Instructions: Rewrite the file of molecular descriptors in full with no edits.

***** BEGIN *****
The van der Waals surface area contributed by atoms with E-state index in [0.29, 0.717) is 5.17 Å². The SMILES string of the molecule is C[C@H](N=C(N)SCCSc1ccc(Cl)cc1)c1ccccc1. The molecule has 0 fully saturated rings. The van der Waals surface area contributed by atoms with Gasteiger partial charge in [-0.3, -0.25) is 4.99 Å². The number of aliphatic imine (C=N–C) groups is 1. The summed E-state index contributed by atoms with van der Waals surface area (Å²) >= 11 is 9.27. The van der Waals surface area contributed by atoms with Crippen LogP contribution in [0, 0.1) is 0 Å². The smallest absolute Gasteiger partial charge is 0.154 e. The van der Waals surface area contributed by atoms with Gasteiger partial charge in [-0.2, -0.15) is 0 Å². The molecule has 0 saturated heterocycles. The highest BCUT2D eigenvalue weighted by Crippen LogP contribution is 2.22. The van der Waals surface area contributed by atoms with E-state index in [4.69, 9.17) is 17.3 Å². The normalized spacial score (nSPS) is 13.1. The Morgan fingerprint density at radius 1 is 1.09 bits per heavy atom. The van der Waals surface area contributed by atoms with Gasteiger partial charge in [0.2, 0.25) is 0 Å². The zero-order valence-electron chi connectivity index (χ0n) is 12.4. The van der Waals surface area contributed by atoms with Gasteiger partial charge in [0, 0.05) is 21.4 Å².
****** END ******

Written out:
The van der Waals surface area contributed by atoms with E-state index in [0.29, 0.717) is 5.17 Å². The SMILES string of the molecule is C[C@H](N=C(N)SCCSc1ccc(Cl)cc1)c1ccccc1. The molecule has 0 fully saturated rings. The van der Waals surface area contributed by atoms with Gasteiger partial charge in [-0.3, -0.25) is 4.99 Å². The number of aliphatic imine (C=N–C) groups is 1. The summed E-state index contributed by atoms with van der Waals surface area (Å²) >= 11 is 9.27. The van der Waals surface area contributed by atoms with Crippen LogP contribution in [0, 0.1) is 0 Å². The smallest absolute Gasteiger partial charge is 0.154 e. The van der Waals surface area contributed by atoms with Gasteiger partial charge in [-0.2, -0.15) is 0 Å². The molecule has 0 saturated heterocycles. The highest BCUT2D eigenvalue weighted by Crippen LogP contribution is 2.22. The van der Waals surface area contributed by atoms with E-state index in [4.69, 9.17) is 17.3 Å². The normalized spacial score (nSPS) is 13.1. The Morgan fingerprint density at radius 1 is 1.09 bits per heavy atom. The van der Waals surface area contributed by atoms with Gasteiger partial charge in [0.2, 0.25) is 0 Å². The zero-order valence-electron chi connectivity index (χ0n) is 12.4. The van der Waals surface area contributed by atoms with Gasteiger partial charge in [0, 0.05) is 21.4 Å².